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hours.7,36,37 Glycerol is absorbed rapidly, is distributed in extracellular water, and has poor ocular penetration (table 8.4). These properties enhance the osmotic effect of the drug.

Approximately 80% of glycerol metabolism occurs in the liver, while 10% to 20% occurs in the kidney.38 Because the majority of glycerol is metabolized by the liver, it has a greater margin of safety compared with mannitol in patients with decreased renal function. Glycerol is filtered and almost completely reabsorbed by the renal tubules until high serum levels are achieved; when serum carrying capacity is exceeded, glycerol appears in the urine and osmotic diuresis occurs. Both the metabolism and the reabsorption of glycerol attenuate the osmotic diuresis after ingestion of this drug. About 10% to 30% of glycerol is combined with free fatty acids to form triglyceride, while the majority is converted to glucose. Glycerol produces 4.34 cal/g when oxidized to carbon dioxide and water.38 Diabetic patients, therefore, may develop hyperglycemia and ketosis if treated with glycerol.

In addition to hyperglycemia, patients frequently experience nausea and vomiting following ingestion of glycerol. This is a problem in the therapy of acute glaucoma and an even greater disadvantage for perioperative use.

8.8.2 Other Oral Osmotic Drugs

Isosorbide. is not commercially available at this time. After oral administration, isosorbide and glycerol are similar in their onset of action, time to maximal effect, and duration of effect.8,39,40 Although isosorbide is rapidly absorbed, it is distributed in total body water and penetrates the eye slowly. These properties may lessen the osmotic effect of the drug, especially in inflamed eyes. From 1 to 3 hours after oral administration of isosorbide, anterior chamber aqueous levels averaged 55% of plasma levels.8

More than 95% of the administered dose of isosorbide is excreted unchanged in the urine. Isosorbide produces no caloric load after ingestion because it is not metabolized, which is a major advantage when compared with glycerol for use in diabetic patients. Isosorbide is less likely than glycerol to produce nausea and

Table 8.4 Osmotic Drugs

Ocular

Drug Solution Metabolism Distribution

Penetration Advantages

Disadvantages

Oral Administration Glycerol3 Stable Yes

Extracellular

Poor

Isosorbide Stable

Total body water

Good

Intravenous Administration Mannitol Stable No

Extracellular Very poor

Less diuresis Penetrates eye poorly

Well-tolerated No caloric value Rapid absorption

Useful in nauseated patients Penetrates eye poorly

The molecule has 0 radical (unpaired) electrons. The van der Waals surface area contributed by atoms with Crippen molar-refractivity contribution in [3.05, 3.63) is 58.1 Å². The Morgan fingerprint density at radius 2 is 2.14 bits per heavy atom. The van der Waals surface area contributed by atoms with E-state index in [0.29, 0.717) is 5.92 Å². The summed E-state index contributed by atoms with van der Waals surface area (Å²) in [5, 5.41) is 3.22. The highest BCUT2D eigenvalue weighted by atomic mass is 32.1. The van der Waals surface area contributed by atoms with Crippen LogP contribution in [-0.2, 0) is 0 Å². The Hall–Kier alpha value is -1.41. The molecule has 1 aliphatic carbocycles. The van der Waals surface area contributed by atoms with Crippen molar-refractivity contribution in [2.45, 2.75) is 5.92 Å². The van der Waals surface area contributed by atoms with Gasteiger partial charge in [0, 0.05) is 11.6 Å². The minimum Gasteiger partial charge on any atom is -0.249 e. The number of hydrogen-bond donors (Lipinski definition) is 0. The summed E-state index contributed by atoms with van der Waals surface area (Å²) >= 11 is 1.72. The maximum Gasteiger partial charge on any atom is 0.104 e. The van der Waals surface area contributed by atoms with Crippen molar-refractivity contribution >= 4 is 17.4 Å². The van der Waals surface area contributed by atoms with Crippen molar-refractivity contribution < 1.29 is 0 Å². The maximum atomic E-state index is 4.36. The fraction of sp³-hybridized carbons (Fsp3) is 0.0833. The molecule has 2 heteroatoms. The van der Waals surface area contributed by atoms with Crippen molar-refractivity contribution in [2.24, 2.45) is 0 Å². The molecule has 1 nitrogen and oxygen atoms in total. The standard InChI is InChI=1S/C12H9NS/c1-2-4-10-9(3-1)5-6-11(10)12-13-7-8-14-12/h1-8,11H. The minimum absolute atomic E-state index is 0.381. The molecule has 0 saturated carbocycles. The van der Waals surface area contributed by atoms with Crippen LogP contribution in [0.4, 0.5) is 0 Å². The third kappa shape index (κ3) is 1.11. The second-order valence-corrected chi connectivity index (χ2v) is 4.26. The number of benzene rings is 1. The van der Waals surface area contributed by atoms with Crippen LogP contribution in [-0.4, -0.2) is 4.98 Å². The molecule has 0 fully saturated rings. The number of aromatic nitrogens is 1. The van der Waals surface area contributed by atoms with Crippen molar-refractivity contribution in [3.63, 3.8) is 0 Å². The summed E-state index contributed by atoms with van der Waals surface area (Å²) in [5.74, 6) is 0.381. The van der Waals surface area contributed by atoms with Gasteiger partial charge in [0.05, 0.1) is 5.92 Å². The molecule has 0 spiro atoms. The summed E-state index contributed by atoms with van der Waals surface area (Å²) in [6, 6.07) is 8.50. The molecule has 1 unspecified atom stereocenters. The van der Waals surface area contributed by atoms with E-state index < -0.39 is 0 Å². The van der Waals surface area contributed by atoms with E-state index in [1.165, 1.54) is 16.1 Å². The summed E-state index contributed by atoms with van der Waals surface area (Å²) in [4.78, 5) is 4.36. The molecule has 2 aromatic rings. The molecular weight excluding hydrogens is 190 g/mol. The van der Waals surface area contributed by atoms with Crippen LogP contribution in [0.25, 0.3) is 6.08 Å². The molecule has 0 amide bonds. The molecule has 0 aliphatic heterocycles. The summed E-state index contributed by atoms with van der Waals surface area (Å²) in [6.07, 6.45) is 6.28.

Nausea and vomiting Caloric load (especially adverse in diabetic patients) Penetrates eye slowly Diarrhea

Larger volume Intravenous administration aPrepared as a 50% (vol/vol) solution. bNot commercially available.

vomiting but more likely to produce diarrhea.21'32'40 The oral osmotic agent isosorbide should not be confused with the angina drug isosorbide dinitrate (Isordil).41 Ethyl alcohol has an oral dose for lowering IOP of 0.8 to 1.5g/kg, which is approximately 2 to 3mL/kg of body weight of a 40% to 50% solution (80 to 100 proof).12'21 Lower doses may not have a significant effect on IOP.42 Ethyl alcohol is rapidly absorbed; however, distribution in total body water and rapid penetration of the eye limit the degree and duration of the osmotic gradient. Alcohol also induces a hypotonic diuresis by inhibiting production of antidiuretic hormone, which tends to prolong and increase the osmotic gradient.

Ethyl alcohol is metabolized and, like glycerol, causes increased caloric load after ingestion' which may be particularly problematic for diabetic patients. The hypotonic diuresis may cause dehydration. Central nervous system side effects, nausea, and vomiting are well-known side effects that limit the short- and long-term use of the drug.

Although rarely used therapeutically, ethyl alcohol is readily available and can be used in an emergency situation when no other osmotic drug is available. Also, clinicians may be misled by IOP measurements that are temporarily lowered by alcohol. Peczon and Grant reminded us that ''the examiner would do well to be alert for the smell of alcohol on the patient's breath, since it is not uncommon for patients to seek courage from alcohol in preparation for examination.''12

Other oral osmotic drugs, including glycine, lactate, propylene glycol, and calcium chloride, have not been used widely for lowering IOP, usually because of adverse side effects.23

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